Pittsburgh Tribune-Review: "People attending the all-student version of the classic musical 'Les Miserables' at the Byham Theater this week will be amazed by the professional quality of the voices they hear, the director says."

How to Get Answers from a Distance

Web Worker Daily: "In the age of continuous connectivity, many a web worker may feel a sense of wry irony in the fact that often, when we need answers on something, the person we need those answers from is uncontactable."

Weather and Outdoor Events

Ramblings of a Techie: "It is that time of the year when there is a proliferation of outdoor events. So what areas of OH&S should we be looking at. There are some more inherent risks associated with outdoor events and concerts. So we need to be more aware and alert during this period. There are more factors that can cause problems. So what are the obvious ones?"

Disney to build new L.A.-area movie facility

Reuters: "The Walt Disney Co. plans to build a 12-stage production facility at its Golden Oak Ranch in the Santa Clarita Valley, northwest of Los Angeles, primarily to serve the production needs of ABC Studios."

Whispers Offstage? Could Be Actor’s Next Line

NYTimes.com: "Ticket holders at this week’s first previews of Matthew Broderick’s new Off Broadway play have been privy to a second drama: watching the veteran theater actor try to learn his lines, with help from a prompter sitting in the front row."

Advocacy Group Opposes ‘Miracle Worker’ Casting Choice

NYTimes.com: "Two weeks after a group of deaf actors protested the choice of a hearing actor for a deaf role in an upcoming Off Broadway production, the issue has surfaced again: Should producers have chosen a deaf or blind child actress to play Helen Keller in this winter’s Broadway revival of “The Miracle Worker”?"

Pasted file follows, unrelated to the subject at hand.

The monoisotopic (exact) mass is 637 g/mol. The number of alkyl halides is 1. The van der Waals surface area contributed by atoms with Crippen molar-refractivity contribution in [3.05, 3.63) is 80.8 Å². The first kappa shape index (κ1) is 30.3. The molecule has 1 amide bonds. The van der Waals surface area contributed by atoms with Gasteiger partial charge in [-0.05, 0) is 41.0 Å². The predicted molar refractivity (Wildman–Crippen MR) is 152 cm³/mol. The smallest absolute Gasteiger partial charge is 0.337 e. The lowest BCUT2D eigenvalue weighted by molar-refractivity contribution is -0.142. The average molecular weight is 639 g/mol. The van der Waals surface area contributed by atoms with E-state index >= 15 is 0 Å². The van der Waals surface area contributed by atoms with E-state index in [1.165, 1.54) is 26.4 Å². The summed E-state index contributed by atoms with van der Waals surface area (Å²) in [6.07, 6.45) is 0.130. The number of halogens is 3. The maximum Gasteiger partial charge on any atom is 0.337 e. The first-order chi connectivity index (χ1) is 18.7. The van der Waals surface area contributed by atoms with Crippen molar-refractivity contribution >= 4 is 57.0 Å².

SAG Members Vote Down Video-Game Deal

Backstage: "Members meeting in caucuses Oct. 26 and 27 in Los Angeles, New York, Chicago, and San Francisco voted the proposal down 42-73."

Wednesday, October 28, 2009

City Theatre's gory 'Jekyll and Hyde' bursts with energy

Post Gazette: "Playwright Jeffrey Hatcher and the City Theatre have rescued melodrama from politics and put it back on the stage where it belongs."

Baritone delivers a superb 'Falstaff'

Post Gazette: "Technically it is impossible to steal the show when you are already the main character. But somehow that's what baritone Mark Delavan did with his brilliantly funny portrayal of Sir John Falstaff in the Pittsburgh Opera's production of Verdi's 'Falstaff.' A commanding presence vocally and visually in the production that opened Saturday night at the Benedum Center, you didn't want Delavan to leave the stage."

Broadway to revive 'Promises, Promises'

Post Gazette: "Forget 'Mad Men.'
The '60s will live again on Broadway next spring in a revival of 'Promises, Promises,' the musical based on the Academy Award-winning movie 'The Apartment.'"

Students collaborate to stage 'Les Miserables' at Byham Theater

Post Gazette: "More than 150 students from 20-plus local schools will bring the French Revolution to life at the Byham Theater, Downtown, tomorrow, kicking off a four-day run of 'Les Miserables.'"

Review: Sets, costumes impress in 'Count Dracula' spoof

Pittsburgh Tribune-Review: "The University of Pittsburgh Repertory Theatre production of 'Count Dracula' raises more giggles than goosebumps.
That's deliberate."

Review: Intense 'Oak Trees' examines family dynamics

Pittsburgh Tribune-Review: "A web of artfully controlled family dynamics unravels when a long-lost son — or someone claiming to be him — appears on the doorstep."

Review: Flirtatious 'Falstaff' has the audience swooning

Pittsburgh Tribune-Review: "Laughter rang out repeatedly Saturday night at the Benedum Center, Downtown, when Pittsburgh Opera presented the first of four performances of Giuseppe Verdi's 'Falstaff.'"

'Into the Woods' uses fairy tales to look at action's consequences

Pittsburgh Tribune-Review: "Denise Pullen, Seton Hill University associate professor of theater, can understand if her students share the sentiments of a storybook character in the musical 'Into the Woods.'"